FOR A city full of college students, Boston’s nightlife is famously dull. But now a start-up bus company founded by a team of recent Boston University graduates is taking aim at one of the biggest obstacles to a night on the town by offering a safe, cheap way for students to get back to campus.

Boston Nightlife Express shuttles BU students downtown and back for $5 per ride. The service allows clubgoers to stay out until bars close at 2 a.m., more than an hour after the last Green Line trolley clatters out of Park Street. For some cash-strapped students, it’s a better option than trying to hail an expensive - and, at that hour, scarce - taxi.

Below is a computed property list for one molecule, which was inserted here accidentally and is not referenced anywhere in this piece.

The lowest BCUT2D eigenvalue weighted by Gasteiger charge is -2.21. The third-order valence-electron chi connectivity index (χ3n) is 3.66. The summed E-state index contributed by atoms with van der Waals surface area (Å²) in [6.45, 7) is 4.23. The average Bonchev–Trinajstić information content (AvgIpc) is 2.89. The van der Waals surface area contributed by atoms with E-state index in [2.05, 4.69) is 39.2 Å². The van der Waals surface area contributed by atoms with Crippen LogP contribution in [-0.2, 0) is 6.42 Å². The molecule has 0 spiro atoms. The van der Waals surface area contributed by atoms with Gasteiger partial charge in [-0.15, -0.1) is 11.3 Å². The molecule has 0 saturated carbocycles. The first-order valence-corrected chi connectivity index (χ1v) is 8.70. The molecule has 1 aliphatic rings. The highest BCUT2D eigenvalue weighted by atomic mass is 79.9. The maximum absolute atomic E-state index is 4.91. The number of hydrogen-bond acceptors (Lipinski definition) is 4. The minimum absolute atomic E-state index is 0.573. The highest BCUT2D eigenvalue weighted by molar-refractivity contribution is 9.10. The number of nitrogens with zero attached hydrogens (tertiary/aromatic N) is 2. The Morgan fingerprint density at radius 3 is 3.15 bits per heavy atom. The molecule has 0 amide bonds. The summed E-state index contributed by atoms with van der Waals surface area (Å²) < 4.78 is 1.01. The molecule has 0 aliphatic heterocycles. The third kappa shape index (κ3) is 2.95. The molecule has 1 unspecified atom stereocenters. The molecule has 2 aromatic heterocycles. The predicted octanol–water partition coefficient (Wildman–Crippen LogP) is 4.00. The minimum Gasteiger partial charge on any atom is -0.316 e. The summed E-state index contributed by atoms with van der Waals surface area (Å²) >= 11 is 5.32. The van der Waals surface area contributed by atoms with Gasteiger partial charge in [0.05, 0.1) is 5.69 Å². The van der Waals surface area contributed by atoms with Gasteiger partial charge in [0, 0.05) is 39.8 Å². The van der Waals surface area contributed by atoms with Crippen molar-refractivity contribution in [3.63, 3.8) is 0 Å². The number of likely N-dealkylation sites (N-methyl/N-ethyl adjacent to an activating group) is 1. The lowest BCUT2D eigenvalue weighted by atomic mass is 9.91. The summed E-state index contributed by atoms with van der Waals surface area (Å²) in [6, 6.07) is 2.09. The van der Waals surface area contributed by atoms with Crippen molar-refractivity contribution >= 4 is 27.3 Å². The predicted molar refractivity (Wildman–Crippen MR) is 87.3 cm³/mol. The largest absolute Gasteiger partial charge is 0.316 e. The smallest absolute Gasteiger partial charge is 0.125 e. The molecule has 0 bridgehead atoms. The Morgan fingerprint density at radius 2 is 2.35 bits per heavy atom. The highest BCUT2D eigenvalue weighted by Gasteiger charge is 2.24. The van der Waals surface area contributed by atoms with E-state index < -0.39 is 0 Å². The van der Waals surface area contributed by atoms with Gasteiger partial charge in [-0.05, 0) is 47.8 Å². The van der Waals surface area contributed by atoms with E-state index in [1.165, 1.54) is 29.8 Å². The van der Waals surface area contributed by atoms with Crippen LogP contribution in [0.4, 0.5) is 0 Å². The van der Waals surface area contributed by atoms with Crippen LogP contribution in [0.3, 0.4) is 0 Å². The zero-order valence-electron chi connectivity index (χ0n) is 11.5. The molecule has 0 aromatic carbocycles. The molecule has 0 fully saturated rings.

The T’s early closing - trains in New York and Chicago run all night - is unfortunate but understandable, considering its chronic shortfalls and the costs that running all-night service would involve. But it’s still frustrating, and helps contribute to Boston’s stodgy reputation.

Any effort to make Boston’s nightlife more vibrant and accessible, and to connect the city’s student population with downtown businesses, deserves praise. Hopefully, the initiative will spread to other colleges. The Hub may never become the city that never sleeps - but it doesn’t have to go to bed quite so early, either.